Saturday, February 11, 2012

Art Class Instruction

(These are directions for the students in the art class I teach at our homeschool co-op. The class is so short that we weren't able to finish our painting. If you are a regular reader, enjoy a free painting lesson (or come back another day)!)

Art Techniques Class #1: Fruit Still Life

Class Lessons Recap:

1. Hold your paintbrush not like a pencil, but more up and down so the bristles sweep front to back, not to the side.

2. Use a LOT of paint as the low humidity we have here will dry your paint very quickly.

3. Usually, paint objects that are in the background first, then paint the ones in front.

4. Apply one THICK coat of the base color to the entire fruit, quickly. Before it dries, add the lighter color to the left side (highlighted side) and then the darker color to the right side (shadowed side).

5. When adding highlight/shadow colors, do not blend the new colors all the way across the fruit or your fruit will be one color again.

6. If you add too much light or dark color, add some more base color to the fruit and blend in with the other paint that you have too much of.

7. If you get frustrated, STOP. Move on to another piece of fruit, or try again later. After the acrylic dries, you can paint right over any mistakes you've made.

8. If your paint gets too thick and the canvas gets muddy, let it dry completely and then start again where you left off.

The orange:

1. Begin with a base coat of orange all over.

2. Add some white to the left side, blending toward the middle in sweeping, curved strokes that match the shape of the orange.

3. Wipe your brush (do not rinse). Add some pure orange to the right (shadow) side of the fruit. You can also add a small amount of brown to the right side as well.

4. Swipe one thin line of white along the left side to show light reflection.

5. Add a small, starfish shaped stem to the top of the orange (off to one side).

The lime:

1. Start with a base coat of green and a small amount of yellow.

2. Blend in a small amount of white to the left side of the fruit.

3. Add a small amount of green to the right side.

4. Put a very small, half circle of brown at the top and bottom of the fruit to show the stem/flower attachments.

5. Add a thin swipe of white to the left side to show light reflection.

The grapes:

1. Start with the whole grapes in the front.

2. Work on one grape at a time, starting with a mix of purple, red, and blue.

3. Add more purple to the left side to highlight.

4. Add a small amount of blue to the right side to show shadow.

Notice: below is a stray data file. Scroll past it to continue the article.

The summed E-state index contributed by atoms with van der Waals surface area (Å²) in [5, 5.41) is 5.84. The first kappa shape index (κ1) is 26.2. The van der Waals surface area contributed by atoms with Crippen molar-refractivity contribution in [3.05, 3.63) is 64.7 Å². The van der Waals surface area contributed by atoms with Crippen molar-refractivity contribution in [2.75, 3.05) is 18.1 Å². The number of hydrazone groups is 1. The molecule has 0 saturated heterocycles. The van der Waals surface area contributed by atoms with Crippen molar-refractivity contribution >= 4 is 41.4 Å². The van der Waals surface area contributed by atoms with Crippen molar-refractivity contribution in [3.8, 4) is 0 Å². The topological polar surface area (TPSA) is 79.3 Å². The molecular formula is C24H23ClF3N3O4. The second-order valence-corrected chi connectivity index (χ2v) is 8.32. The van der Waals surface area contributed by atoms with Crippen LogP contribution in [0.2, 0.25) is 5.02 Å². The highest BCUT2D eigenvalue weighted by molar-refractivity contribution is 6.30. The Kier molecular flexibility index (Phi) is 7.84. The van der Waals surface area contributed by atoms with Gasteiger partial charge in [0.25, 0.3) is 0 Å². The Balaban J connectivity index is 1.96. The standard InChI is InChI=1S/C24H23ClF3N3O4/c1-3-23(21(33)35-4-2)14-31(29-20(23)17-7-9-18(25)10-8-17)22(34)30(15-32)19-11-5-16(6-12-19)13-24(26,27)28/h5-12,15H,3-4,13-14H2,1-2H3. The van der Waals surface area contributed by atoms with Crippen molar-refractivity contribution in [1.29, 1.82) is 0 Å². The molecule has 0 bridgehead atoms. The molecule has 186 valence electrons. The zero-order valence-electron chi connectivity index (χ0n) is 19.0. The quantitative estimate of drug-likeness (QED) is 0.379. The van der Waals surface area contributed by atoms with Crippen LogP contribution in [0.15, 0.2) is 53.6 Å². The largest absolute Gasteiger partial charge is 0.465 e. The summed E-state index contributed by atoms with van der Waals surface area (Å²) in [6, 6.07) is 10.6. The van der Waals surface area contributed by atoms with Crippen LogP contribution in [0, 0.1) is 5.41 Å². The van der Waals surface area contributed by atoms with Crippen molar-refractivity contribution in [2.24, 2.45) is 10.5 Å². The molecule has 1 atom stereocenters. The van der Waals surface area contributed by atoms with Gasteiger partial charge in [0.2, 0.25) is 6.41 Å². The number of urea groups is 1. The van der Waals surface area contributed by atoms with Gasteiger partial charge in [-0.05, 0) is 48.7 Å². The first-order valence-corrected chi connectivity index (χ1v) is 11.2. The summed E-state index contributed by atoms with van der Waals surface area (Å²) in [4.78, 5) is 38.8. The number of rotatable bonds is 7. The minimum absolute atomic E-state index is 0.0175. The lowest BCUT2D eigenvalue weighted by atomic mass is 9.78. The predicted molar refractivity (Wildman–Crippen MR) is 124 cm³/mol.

5. For the grapes behind the front grapes, use less purple and more blue/red so they will be darker. Still add a small amount of purple to the left side, and more blue to the right side.

6. Try to change the exact colors you use for each grape. Make some more red, others more blue, others more purple. Grapes have natural color variation.

7. Add a swipe of white to the left side of each grape (in the shape of the grape) to show light reflection.

8. Pick up both brown and green for the stem of the grapes. Add more green to the left side, more brown to the right.

9. Add in a few more small sightings of stem throughout the bunch.

The banana:

1. Start with a base coat of yellow.

2. Add more white to the top and left side of banana (but not up to the exact left side, because the banana curves away from the viewer and so will be darker).

3. Add a brown line down the middle of the banana, then blend down toward the bottom of the banana (adding more pure yellow if needed).

4. Add a small amount of yellow with a touch of green along the banana.

5. Add brown to the top and bottom of the banana to show the ends of the banana.

6. Add a swipe of white to the left to show light reflection.

The apple:

1. Start with base coat of red.

2. Add white to the left side of the fruit, just a little bit!! Blend in toward the center of the apple in curving brush strokes.

3. Add blue to the right side of the apple to show shadow. If your red has dried, add more red to blend in with the blue. Do NOT blend the blue farther than 1/3 of the way across the apple.

4. Add a stem using brown and a bit of green.

5. Add a swipe of white to show reflection.

The Shadow:

I don't think we sent any black home with you. If you do have black acrylic paint at home, here is how you do the shadow that is below the fruit grouping: (If you don't have black paint, I can send some home with you next class)

1. Put a small amount of black on your palette (plate, etc). Dip your brush into water and then mix with a small dip of black paint.

2. Keep adding more water until your black is very watery. I mean, super watery. It's better for it to be too watery than too thick.

3. Using the watered-down black, follow along the bottom of each piece of fruit, blending out away from the fruit until your brush is dry. Work in one section at a time.

4. Remember, the light source is to the left, so the shadows will fall to the right!

5. Extend the shadow 1/2" or so away from the fruit, following the shape of the fruit.

6. If your shadow is not dark enough, keep adding more washes of the watered down black until the shadow is as dark as you want it.


Add your signature to the bottom right or left corner of your canvas. (I use a fancy way of writing my initials.)

I hope this tutorial will help you finish your painting. I will try to make sure that the next painting we do will be faster!!

I had fun in class today. See you next month: Landscapes!